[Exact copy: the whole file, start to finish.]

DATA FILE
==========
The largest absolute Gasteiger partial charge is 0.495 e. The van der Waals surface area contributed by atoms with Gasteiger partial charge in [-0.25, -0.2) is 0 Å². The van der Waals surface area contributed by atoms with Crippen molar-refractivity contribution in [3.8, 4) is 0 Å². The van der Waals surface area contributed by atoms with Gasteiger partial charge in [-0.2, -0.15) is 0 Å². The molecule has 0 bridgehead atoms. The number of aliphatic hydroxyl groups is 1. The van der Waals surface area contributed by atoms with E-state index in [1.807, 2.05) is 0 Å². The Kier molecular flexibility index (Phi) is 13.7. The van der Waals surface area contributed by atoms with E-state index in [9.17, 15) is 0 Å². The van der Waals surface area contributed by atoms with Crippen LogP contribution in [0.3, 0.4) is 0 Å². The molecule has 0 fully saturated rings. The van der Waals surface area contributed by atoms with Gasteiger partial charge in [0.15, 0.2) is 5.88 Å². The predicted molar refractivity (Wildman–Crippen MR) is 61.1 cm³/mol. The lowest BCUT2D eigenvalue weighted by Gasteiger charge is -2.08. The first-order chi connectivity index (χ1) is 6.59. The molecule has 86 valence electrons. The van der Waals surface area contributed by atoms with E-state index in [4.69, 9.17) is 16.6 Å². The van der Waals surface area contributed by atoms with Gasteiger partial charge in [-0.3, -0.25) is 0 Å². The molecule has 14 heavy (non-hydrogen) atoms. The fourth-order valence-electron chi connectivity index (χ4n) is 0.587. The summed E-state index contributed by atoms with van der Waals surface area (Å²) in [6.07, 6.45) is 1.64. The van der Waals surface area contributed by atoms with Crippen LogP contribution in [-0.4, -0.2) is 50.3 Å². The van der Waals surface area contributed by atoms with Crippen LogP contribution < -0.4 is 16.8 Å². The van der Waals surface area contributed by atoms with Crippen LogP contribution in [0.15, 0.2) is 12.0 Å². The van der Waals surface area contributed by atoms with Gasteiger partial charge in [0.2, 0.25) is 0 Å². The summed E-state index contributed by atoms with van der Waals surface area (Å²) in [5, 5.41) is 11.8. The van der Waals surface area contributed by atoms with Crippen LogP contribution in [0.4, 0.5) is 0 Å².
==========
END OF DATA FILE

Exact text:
The largest absolute Gasteiger partial charge is 0.495 e. The van der Waals surface area contributed by atoms with Gasteiger partial charge in [-0.25, -0.2) is 0 Å². The van der Waals surface area contributed by atoms with Crippen molar-refractivity contribution in [3.8, 4) is 0 Å². The van der Waals surface area contributed by atoms with Gasteiger partial charge in [-0.2, -0.15) is 0 Å². The molecule has 0 bridgehead atoms. The number of aliphatic hydroxyl groups is 1. The van der Waals surface area contributed by atoms with E-state index in [1.807, 2.05) is 0 Å². The Kier molecular flexibility index (Phi) is 13.7. The van der Waals surface area contributed by atoms with E-state index in [9.17, 15) is 0 Å². The van der Waals surface area contributed by atoms with Crippen LogP contribution in [0.3, 0.4) is 0 Å². The molecule has 0 fully saturated rings. The van der Waals surface area contributed by atoms with Gasteiger partial charge in [0.15, 0.2) is 5.88 Å². The predicted molar refractivity (Wildman–Crippen MR) is 61.1 cm³/mol. The lowest BCUT2D eigenvalue weighted by Gasteiger charge is -2.08. The first-order chi connectivity index (χ1) is 6.59. The molecule has 86 valence electrons. The van der Waals surface area contributed by atoms with E-state index in [4.69, 9.17) is 16.6 Å². The van der Waals surface area contributed by atoms with Gasteiger partial charge in [-0.3, -0.25) is 0 Å². The molecule has 14 heavy (non-hydrogen) atoms. The fourth-order valence-electron chi connectivity index (χ4n) is 0.587. The summed E-state index contributed by atoms with van der Waals surface area (Å²) in [6.07, 6.45) is 1.64. The van der Waals surface area contributed by atoms with Crippen LogP contribution in [-0.4, -0.2) is 50.3 Å². The van der Waals surface area contributed by atoms with Crippen LogP contribution < -0.4 is 16.8 Å². The van der Waals surface area contributed by atoms with Crippen LogP contribution in [0.15, 0.2) is 12.0 Å². The van der Waals surface area contributed by atoms with Gasteiger partial charge in [0.2, 0.25) is 0 Å². The summed E-state index contributed by atoms with van der Waals surface area (Å²) in [5, 5.41) is 11.8. The van der Waals surface area contributed by atoms with Crippen LogP contribution in [0.4, 0.5) is 0 Å².